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Long, Jean (2007) Evaluation of a cocaine training programme. Drugnet Ireland, Issue 23, Autumn 2007, p. 10.

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In 2004, the National Drug Strategy Team funded Merchants Quay Ireland to co-ordinate training programmes for two levels of service providers who come in contact with cocaine users – front-line staff and key or case workers supporting active cocaine users. The training programme outlined in the table below was implemented in May 2005.
 
Training type
Target group
Trainers
Expected learning outcomes
Number of attendees
A one-day, level-one course, run for three separate groups
 
Providing basic knowledge of cocaine and related issues and skills to support cocaine users
Front line staff and agencies
Piper Projects:
same facilitator for each of the three groups
Know:
§ facts about cocaine, dopamine and adrenaline
§ methods of cocaine consumption
§ effects of polydrug use
§ trigger factors associated with cocaine use
§ signs and symptoms of cocaine use
§ role of and types of harm reduction and complementary therapy
Skills to support cocaine users
 
Expected: 60
 
Attended: 55
 
Completed: 53
A three-day, level- two course, run for two separate groups (Course 1 and Course 2)
 
Providing basic assessment and motivational counselling techniques to support cocaine users through treatment
Key or case workers
Piper Projects:
different facilitator for each of the two groups
Know :
§ facts about cocaine
§ about motivation and the wheel of change
§ appropriate treatment interventions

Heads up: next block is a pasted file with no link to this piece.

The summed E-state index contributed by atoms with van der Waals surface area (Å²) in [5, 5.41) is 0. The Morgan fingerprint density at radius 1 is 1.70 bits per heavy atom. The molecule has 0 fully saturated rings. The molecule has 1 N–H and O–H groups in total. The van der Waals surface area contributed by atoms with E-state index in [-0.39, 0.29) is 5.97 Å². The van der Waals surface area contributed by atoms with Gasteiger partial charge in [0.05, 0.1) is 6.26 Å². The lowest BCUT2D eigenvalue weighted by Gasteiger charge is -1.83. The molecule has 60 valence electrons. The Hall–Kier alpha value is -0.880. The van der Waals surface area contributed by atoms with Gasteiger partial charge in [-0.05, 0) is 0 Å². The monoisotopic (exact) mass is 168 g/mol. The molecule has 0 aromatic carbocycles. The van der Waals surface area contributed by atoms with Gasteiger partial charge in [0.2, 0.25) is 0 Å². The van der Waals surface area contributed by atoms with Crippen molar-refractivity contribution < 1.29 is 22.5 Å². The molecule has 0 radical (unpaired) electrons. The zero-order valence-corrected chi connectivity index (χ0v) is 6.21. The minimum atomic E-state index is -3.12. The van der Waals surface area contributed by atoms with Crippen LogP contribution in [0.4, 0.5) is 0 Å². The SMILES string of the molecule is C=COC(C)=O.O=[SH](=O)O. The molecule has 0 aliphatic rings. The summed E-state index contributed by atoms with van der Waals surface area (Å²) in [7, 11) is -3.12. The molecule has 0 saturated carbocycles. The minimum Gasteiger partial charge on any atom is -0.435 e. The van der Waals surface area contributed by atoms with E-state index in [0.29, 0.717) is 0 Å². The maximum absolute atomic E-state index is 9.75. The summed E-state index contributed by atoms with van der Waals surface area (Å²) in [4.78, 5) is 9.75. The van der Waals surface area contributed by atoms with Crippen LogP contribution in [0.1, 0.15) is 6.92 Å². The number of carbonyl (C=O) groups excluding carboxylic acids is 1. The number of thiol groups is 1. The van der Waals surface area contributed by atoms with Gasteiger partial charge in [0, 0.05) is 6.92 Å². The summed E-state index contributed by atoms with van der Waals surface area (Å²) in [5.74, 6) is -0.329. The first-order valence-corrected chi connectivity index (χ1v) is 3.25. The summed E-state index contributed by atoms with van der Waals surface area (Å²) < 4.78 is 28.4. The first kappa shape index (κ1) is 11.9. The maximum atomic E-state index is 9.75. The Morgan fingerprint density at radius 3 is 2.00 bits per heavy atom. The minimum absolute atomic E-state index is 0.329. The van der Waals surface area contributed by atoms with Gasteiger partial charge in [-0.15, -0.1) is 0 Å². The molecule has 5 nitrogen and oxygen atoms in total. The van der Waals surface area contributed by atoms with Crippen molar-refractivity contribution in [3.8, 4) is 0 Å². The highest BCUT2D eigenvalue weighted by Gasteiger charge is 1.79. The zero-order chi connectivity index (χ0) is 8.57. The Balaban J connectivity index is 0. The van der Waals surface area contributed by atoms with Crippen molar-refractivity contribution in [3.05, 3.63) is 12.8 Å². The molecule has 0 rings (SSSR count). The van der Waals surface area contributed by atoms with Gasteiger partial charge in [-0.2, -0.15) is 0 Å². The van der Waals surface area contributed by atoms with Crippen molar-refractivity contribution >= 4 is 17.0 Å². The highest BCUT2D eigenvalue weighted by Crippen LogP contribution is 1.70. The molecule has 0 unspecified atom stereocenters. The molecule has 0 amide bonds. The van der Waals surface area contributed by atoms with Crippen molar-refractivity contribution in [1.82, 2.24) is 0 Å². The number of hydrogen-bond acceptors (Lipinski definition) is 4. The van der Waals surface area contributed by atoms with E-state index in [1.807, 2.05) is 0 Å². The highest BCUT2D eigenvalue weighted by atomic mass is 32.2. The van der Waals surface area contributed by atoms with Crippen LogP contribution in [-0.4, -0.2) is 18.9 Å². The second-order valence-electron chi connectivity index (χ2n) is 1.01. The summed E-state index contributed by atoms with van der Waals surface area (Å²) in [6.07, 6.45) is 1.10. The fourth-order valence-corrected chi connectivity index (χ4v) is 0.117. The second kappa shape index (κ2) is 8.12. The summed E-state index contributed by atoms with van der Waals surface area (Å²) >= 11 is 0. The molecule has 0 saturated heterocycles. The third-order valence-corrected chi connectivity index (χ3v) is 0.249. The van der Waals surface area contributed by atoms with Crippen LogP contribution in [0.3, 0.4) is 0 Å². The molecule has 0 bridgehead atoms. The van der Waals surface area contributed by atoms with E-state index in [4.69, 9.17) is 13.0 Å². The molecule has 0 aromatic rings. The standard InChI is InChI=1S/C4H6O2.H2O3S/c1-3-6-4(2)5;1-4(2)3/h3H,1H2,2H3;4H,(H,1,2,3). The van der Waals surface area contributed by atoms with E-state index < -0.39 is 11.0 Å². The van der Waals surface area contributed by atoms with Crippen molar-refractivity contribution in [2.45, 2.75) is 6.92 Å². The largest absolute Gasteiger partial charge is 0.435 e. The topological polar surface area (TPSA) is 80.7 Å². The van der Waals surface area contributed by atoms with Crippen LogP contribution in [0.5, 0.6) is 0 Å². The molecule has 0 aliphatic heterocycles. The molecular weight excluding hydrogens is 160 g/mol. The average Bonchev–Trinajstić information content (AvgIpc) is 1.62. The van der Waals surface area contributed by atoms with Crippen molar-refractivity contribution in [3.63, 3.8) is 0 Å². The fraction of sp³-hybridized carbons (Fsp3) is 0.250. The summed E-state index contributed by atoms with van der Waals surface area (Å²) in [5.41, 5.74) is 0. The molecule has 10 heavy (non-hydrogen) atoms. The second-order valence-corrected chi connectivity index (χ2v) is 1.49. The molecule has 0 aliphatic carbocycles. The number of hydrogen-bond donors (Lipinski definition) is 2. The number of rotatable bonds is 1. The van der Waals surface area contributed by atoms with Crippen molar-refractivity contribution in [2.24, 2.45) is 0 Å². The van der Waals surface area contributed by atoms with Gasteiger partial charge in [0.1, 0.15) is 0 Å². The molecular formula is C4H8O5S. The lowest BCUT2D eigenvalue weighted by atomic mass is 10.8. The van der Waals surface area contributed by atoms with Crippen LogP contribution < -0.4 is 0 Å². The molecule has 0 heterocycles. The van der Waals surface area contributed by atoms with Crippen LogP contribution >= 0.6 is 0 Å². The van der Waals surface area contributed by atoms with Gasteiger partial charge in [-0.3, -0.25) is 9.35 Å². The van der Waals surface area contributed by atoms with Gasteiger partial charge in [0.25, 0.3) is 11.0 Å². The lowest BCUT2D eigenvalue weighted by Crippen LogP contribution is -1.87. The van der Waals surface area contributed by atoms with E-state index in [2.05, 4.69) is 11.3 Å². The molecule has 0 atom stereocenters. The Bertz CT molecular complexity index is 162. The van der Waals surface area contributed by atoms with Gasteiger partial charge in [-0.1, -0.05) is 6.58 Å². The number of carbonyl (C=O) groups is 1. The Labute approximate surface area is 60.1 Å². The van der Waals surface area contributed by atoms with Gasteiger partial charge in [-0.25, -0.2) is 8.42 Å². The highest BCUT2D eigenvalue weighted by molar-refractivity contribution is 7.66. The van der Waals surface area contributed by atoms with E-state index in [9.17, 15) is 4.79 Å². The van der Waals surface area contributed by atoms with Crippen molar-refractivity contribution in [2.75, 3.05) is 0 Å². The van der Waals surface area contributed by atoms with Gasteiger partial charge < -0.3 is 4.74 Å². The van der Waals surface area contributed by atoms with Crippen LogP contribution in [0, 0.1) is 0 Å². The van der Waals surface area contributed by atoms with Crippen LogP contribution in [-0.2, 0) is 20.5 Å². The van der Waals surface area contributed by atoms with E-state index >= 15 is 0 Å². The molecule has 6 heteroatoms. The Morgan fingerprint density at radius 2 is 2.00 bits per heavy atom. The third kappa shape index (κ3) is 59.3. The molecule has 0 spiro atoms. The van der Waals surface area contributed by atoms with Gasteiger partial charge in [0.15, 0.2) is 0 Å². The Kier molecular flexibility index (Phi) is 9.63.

§ risks and benefits of interventions
§ how to prevent relapse
 
Ability to:
§ identify signs and symptoms of cocaine use
§ assess client needs
§ develop care plans
§ counsel using motivational interviewing
 
Expected: 40
 
Attended: 49
Course 1 – 24
Course 2 – 25
 
Completed: 38
Course 1 – 20
Course 2 - 18
 
Wendy Crampton1 evaluated the training, using:
  • participant self-assessment and evaluation
  • tutor evaluation
  • participant follow-up questionnaire
  • work supervisors’ feedback.
 The evaluation of the level-one course indicated that the participants’ level of knowledge had increased considerably, from an average of 50% per participant to 80%. While each individual’s knowledge about cocaine increased during the course, many wanted more knowledge and practical experience with clients. Participants rated the course content at 79%, the training style at 85% and the venue at 81%. The trainer rated two of the three groups of participants as having beginner-level knowledge and one group as having medium level. The trainer noted that the participants were open to learning, asked lots of questions and were willing to share their knowledge.
 
Because of issues that arose during Course 1 of the level-two course, some adjustments were made to the plans for Course 2, and the two courses were evaluated separately.
 
The evaluation of Course 1 indicated that the participants’ level of knowledge had increased by 33%, from an average of 58% per participant to 77%. Participants rated the course content at 64%, the training style at 67% and the venue at 57%. The trainer reported that some participants were inexperienced and this resulted in ‘lecture style’ training. Based on this and other feedback from Course 1, MQI requested that the tutor introduce interactive training methods in Course 2. They also changed the training venue and requested a list of participants in advance of the course.
 
The evaluation of the level-two Course 2 indicated that the participants’ level of knowledge increased by 43%, from an average of 59% per participant to 84%. Participants rated the course content at 78%, the training style at 86% and the venue at 78%. The feedback from Course 2 was positive and demonstrated that it is important to learn from participants’ evaluations. (Jean Long)
 
 
1. Crampton W (2005) An evaluation of a cocaine training programme. Dublin: Merchants Quay Ireland. Available on the National Drugs Strategy page at www.pobail.ie.

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